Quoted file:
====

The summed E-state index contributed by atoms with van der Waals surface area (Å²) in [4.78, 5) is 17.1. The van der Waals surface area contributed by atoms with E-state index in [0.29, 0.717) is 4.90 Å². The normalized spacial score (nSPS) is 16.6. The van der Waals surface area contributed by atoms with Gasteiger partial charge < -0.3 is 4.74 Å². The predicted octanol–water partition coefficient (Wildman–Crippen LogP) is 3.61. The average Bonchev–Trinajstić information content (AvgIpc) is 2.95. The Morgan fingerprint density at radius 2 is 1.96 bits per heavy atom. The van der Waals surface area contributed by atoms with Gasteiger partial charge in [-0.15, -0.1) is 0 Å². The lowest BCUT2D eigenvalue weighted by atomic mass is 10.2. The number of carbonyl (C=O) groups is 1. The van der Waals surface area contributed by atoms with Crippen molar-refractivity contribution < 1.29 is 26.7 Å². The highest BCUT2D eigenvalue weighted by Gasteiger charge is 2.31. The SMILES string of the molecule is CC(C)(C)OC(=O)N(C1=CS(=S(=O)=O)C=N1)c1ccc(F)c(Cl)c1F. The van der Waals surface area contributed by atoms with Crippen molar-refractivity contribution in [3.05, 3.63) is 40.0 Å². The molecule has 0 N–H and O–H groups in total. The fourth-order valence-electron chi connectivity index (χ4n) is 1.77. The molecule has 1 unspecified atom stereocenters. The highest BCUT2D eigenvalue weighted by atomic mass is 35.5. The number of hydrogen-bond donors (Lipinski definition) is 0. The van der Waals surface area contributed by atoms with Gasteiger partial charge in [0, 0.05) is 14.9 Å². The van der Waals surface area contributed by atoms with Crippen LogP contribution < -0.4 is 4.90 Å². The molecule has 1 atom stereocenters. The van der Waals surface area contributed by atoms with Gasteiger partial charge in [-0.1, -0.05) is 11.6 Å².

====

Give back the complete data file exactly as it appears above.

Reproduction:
The summed E-state index contributed by atoms with van der Waals surface area (Å²) in [4.78, 5) is 17.1. The van der Waals surface area contributed by atoms with E-state index in [0.29, 0.717) is 4.90 Å². The normalized spacial score (nSPS) is 16.6. The van der Waals surface area contributed by atoms with Gasteiger partial charge < -0.3 is 4.74 Å². The predicted octanol–water partition coefficient (Wildman–Crippen LogP) is 3.61. The average Bonchev–Trinajstić information content (AvgIpc) is 2.95. The Morgan fingerprint density at radius 2 is 1.96 bits per heavy atom. The van der Waals surface area contributed by atoms with Gasteiger partial charge in [-0.15, -0.1) is 0 Å². The lowest BCUT2D eigenvalue weighted by atomic mass is 10.2. The number of carbonyl (C=O) groups is 1. The van der Waals surface area contributed by atoms with Crippen molar-refractivity contribution < 1.29 is 26.7 Å². The highest BCUT2D eigenvalue weighted by Gasteiger charge is 2.31. The SMILES string of the molecule is CC(C)(C)OC(=O)N(C1=CS(=S(=O)=O)C=N1)c1ccc(F)c(Cl)c1F. The van der Waals surface area contributed by atoms with Crippen molar-refractivity contribution in [3.05, 3.63) is 40.0 Å². The molecule has 0 N–H and O–H groups in total. The fourth-order valence-electron chi connectivity index (χ4n) is 1.77. The molecule has 1 unspecified atom stereocenters. The highest BCUT2D eigenvalue weighted by atomic mass is 35.5. The number of hydrogen-bond donors (Lipinski definition) is 0. The van der Waals surface area contributed by atoms with Gasteiger partial charge in [0, 0.05) is 14.9 Å². The van der Waals surface area contributed by atoms with Crippen LogP contribution < -0.4 is 4.90 Å². The molecule has 1 atom stereocenters. The van der Waals surface area contributed by atoms with Gasteiger partial charge in [-0.1, -0.05) is 11.6 Å².